06-21-2016, 01:59 PM
I think that if you were correct about the interpretation of that law, I'd be inclined to agree that its equity is also particular to the circumstances. But I don't think that's what that law was saying. Earlier in the passage rapists are shown as being killed because "it is like a man who attacks and murders his neighbor." So I think a better understanding of that passage is that a man who SEDUCES a woman into sex must marry her, while a rapist is killed. See here for further discussion (This one was not written by me) https://reformedtheonomy.wordpress.com/2016/03/14/the-punishment-for-rape-and-bad-translations/
As for rejecting Jesus, I understand your point but I don't think that's the way the OT law was intended to work. Personal heart problems were not punishable by the State. External blasphemy (which is more than personally professing unbelief) is. As is preaching false gospels to other people. I know that seems harsh to people today but that's more because of modern norms than anything else. The Reformers did not think so and even often took it for granted (if you read men like Gillespie and Rutherford you'll know what I'm talking about, not to mention the often twisted matter of Michael Servetus, who absolutely deserved the penalty the Genevan Council gave him)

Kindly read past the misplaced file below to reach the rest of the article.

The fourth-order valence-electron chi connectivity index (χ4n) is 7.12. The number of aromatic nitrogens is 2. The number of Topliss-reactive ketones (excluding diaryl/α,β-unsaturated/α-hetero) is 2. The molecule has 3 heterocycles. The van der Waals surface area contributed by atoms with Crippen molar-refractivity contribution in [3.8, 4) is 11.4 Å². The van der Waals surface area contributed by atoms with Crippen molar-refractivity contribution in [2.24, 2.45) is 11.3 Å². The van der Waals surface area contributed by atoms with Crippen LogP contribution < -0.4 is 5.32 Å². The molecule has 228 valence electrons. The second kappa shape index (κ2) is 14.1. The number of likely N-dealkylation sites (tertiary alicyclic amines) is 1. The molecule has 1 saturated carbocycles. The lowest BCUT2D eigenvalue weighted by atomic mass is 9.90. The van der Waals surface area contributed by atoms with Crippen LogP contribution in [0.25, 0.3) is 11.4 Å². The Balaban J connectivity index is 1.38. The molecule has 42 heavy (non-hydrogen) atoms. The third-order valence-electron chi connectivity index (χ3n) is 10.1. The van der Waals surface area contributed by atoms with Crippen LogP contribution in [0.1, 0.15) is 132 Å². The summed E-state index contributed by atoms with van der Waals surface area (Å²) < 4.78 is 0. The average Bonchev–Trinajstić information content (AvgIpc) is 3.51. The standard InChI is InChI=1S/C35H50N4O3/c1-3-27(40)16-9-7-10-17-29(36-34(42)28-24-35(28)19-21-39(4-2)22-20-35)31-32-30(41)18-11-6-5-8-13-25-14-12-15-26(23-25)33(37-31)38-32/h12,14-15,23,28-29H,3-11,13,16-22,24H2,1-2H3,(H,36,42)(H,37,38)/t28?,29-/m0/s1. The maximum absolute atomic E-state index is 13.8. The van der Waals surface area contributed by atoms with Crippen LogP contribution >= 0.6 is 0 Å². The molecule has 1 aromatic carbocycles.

Yes. I am. Because that's what God says, and I care more about what God thinks than other people :)
I don't see how concubinage, whatever we might say about it, is relevant here. You're talking about a case where a man arranges a marriage (ie. makes a covenant with) more than one woman. I don't really see Biblical basis to criminalize these, and while I think they go against normative Biblical design, they are irregularly valid once entered into. But prostitution is not that. Prostitution is a form of fornication or adultery,both of which were criminal offenses.